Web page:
Whether directly or indirectly, the tragedy of Sept. 11 and its aftermath have left few sectors of American society unaffected. On that list include college admissions offices. Nationwide, admissions officials are wondering what impact recent events will have on the application process, both in terms of who will apply and the paperwork getting through the postal system.
One of the prevailing suspicions is that more students than usual will opt to attend higher education institutions closer to home. These days, many people--prospective college students and their families included--feel a need to stay near loved ones and are also wary of air travel.
John F. Latting, the new director of the Office of Undergraduate Admissions at the Homewood campus, says that this year, he and his counterparts at peer institutions are having to contend with a whole new set of variables.
At the Homewood campus, where the Nov. 15 deadline for early decision applications has just passed, it's a case of so far, so good, Latting says. The Krieger School of Arts and Sciences and the Whiting School of Engineering have received more applications than they had at this time last year, and campus tours have been full. Yet, Latting says, the lingering effects of the terrorist attacks, the anthrax outbreaks and the ongoing war on terrorism could still very well influence this year's applicant pool.
While it's too early to tell where the class of 2006 will hail from, Latting's guess is that demographically speaking, it may not be as diverse as its recent predecessors. The current freshman class, for example, represents 44 states and 21 countries. For a school that attracts students from far and wide, potential applicants' reluctance to travel is a definite source of concern.
"I can't imagine it not being somewhat of a factor, that some of the students who we would like to see apply to Hopkins will, when it comes right down to it, decide they do not want to travel far from their homes," says Latting, who is responsible for recruiting and admitting the freshman classes and undergraduate transfer students for the schools of Arts and Sciences and Engineering. "The level at which I'm concerned is, how diverse might our student body be? We may have a kind of homogenization of where they come from, or at least a shift in that direction."
However, even if there are fewer applicants from places such as California and Europe, Latting says that Hopkins is well-positioned, both geographically and in terms of reputation, to receive the same overall number of quality applicants.
"We have a very significant population to draw from that is within a seven-hour drive of the university. So, no, I'm not as concerned as I would be if I were at a school in Missouri or out west somewhere," Latting says. "Whatever we lose in terms of inflows into the region, I think we will be capturing in terms of people who are not leaving the region to go to college."
As for the university being located in a large city, Latting says he does not anticipate that will be a factor in the decision-making process of prospective students.
"I have heard people say that students will be more reluctant to attend an urban university given the current climate, but I wouldn't make that argument," Latting says. "It seems to me that distance from home would be much more of a deciding factor."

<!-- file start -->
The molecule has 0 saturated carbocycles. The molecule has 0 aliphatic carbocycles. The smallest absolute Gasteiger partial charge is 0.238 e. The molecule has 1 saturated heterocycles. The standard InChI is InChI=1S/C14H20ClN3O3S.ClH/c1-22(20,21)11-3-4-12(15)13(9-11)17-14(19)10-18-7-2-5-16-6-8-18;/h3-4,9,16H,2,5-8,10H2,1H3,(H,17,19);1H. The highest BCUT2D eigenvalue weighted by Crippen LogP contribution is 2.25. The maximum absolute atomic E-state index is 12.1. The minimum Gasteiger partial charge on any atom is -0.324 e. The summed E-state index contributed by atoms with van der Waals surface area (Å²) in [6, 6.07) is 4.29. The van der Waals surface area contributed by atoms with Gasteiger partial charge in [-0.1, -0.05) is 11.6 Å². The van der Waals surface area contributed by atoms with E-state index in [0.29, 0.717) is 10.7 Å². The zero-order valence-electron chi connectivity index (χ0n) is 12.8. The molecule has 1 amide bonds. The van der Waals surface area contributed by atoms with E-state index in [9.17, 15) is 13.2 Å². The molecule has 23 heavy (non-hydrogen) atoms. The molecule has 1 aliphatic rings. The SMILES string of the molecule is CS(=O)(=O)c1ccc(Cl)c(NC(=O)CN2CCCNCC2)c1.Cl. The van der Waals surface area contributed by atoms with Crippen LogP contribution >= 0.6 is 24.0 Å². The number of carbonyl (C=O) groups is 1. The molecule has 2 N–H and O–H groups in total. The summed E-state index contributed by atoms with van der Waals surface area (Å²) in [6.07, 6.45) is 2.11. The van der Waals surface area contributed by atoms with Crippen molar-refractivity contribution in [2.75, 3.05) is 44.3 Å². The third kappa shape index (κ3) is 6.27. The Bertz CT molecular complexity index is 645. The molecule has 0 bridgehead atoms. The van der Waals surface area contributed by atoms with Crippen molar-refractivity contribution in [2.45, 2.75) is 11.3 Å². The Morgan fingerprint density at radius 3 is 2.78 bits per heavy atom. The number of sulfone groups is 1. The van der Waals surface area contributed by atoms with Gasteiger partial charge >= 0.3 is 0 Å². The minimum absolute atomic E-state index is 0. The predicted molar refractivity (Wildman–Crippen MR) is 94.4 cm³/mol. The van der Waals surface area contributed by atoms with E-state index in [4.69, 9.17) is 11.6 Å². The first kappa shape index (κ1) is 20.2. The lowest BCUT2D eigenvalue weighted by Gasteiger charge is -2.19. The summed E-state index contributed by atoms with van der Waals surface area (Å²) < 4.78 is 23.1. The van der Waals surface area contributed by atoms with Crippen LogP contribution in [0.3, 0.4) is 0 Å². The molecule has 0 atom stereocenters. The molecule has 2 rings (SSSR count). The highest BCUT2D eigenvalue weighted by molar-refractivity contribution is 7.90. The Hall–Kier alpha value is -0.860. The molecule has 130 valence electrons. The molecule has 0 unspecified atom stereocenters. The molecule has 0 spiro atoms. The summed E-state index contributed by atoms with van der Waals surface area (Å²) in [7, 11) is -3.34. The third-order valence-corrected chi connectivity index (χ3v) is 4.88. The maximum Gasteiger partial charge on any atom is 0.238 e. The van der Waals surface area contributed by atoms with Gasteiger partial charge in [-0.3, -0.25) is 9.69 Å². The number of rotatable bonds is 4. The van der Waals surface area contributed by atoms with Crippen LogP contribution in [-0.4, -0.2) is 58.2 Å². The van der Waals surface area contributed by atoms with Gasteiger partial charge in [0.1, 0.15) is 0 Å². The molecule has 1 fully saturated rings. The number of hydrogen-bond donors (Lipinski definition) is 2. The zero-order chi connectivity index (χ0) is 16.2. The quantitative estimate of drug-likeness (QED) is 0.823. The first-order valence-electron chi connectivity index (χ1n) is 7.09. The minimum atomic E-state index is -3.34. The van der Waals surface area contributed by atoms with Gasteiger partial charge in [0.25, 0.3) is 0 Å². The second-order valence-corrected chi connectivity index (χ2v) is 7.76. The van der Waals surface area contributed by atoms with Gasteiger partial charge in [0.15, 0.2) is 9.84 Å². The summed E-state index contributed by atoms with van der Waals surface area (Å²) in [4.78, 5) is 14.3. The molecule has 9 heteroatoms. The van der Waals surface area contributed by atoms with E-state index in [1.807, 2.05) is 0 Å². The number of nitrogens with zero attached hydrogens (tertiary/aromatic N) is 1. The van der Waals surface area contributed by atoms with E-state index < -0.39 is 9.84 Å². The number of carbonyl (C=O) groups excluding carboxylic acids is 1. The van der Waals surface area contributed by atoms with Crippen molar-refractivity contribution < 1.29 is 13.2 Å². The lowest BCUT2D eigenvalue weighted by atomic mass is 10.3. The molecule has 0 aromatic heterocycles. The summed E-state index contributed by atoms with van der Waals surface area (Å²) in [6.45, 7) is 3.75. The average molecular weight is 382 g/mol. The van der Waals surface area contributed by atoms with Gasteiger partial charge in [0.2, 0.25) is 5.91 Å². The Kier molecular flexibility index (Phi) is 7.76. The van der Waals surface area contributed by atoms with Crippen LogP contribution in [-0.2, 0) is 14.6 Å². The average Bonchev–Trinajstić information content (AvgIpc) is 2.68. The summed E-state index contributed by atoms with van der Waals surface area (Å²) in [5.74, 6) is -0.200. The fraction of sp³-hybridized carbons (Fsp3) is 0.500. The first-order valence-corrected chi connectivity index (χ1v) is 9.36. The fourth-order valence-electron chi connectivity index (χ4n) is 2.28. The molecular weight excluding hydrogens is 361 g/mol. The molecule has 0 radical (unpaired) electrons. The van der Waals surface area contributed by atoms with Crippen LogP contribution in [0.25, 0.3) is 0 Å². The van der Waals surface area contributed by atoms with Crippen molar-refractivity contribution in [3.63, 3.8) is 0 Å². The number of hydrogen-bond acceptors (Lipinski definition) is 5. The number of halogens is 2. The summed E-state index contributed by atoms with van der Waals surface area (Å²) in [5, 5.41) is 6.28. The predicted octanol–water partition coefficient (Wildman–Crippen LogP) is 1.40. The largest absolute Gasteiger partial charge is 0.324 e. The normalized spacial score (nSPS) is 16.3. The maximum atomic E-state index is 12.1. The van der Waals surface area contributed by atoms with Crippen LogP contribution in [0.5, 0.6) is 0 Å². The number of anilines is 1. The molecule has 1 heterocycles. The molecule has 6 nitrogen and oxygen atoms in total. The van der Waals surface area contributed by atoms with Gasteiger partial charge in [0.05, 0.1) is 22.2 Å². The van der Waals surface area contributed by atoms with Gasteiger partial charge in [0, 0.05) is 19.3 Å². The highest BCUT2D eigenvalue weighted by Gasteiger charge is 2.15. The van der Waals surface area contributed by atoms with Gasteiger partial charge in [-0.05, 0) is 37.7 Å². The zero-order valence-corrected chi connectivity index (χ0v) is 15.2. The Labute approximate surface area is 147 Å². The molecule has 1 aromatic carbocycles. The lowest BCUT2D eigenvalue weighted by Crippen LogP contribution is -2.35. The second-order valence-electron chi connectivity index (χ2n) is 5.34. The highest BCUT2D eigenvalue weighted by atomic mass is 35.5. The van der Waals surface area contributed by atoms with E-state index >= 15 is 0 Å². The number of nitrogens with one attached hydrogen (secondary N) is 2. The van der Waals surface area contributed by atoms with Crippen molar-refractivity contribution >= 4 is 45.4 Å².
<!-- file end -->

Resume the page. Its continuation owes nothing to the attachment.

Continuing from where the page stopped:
In addition to where the applications will come from, schools are wondering when exactly they will arrive. The mail delays that have resulted from the recent anthrax outbreaks present another potential area of concern for admissions offices. Latting says that although the number of online applications increases each year, most students still prefer to "send something that important by mail."
"And the fact that mail is taking longer to go from place to place is certainly a challenge for us," Latting says. "It's more than just a matter of how quickly what the student sends will get to us. Keep in mind that applications have a number of components. Some of the application comes from the student's school, and some comes from the College Board, SAT results, for example."
In order to "absorb" any mail delays, Undergraduate Admissions is taking strides to increase its efficiency in processing applications and, if need be, will defer some nonrelated activities until after the application period.
While not offering blanket deadline extensions, Latting says that in some cases his office will be more flexible with deadlines than it would have been in the past. In particular, Latting says he expects there will be extensions given to students who attend high schools in New York City and northern New Jersey and who were affected directly by the terrorist attacks or indirectly by post office closures and mail delays.
John Birney, senior assistant director of admissions and the regional representative for New York and Connecticut, says he has been in contact with several high school counselors and students with regard to deadline extensions and has visited a number of schools in Manhattan since Sept. 11 to address their unique situations.
"Stuyvesant comes to mind, which was the school most directly affected, since it is actually connected to the World Trade Center by a concourse. They were knocked out of their school for six weeks and have just gotten back in," Birney says. "I'm not sure what the effects are going to be yet, as to how much of a delay they are on. But my conversation with them was that we will certainly be flexible working on a one-on-one basis with you."
Decisions for those who apply early are mailed out by Dec. 15. Latting says he expects the university to meet that and all other subsequent deadlines.
"We will do whatever it takes to get that done," Latting says. "In general, we are trying to go about business as normal as best we can."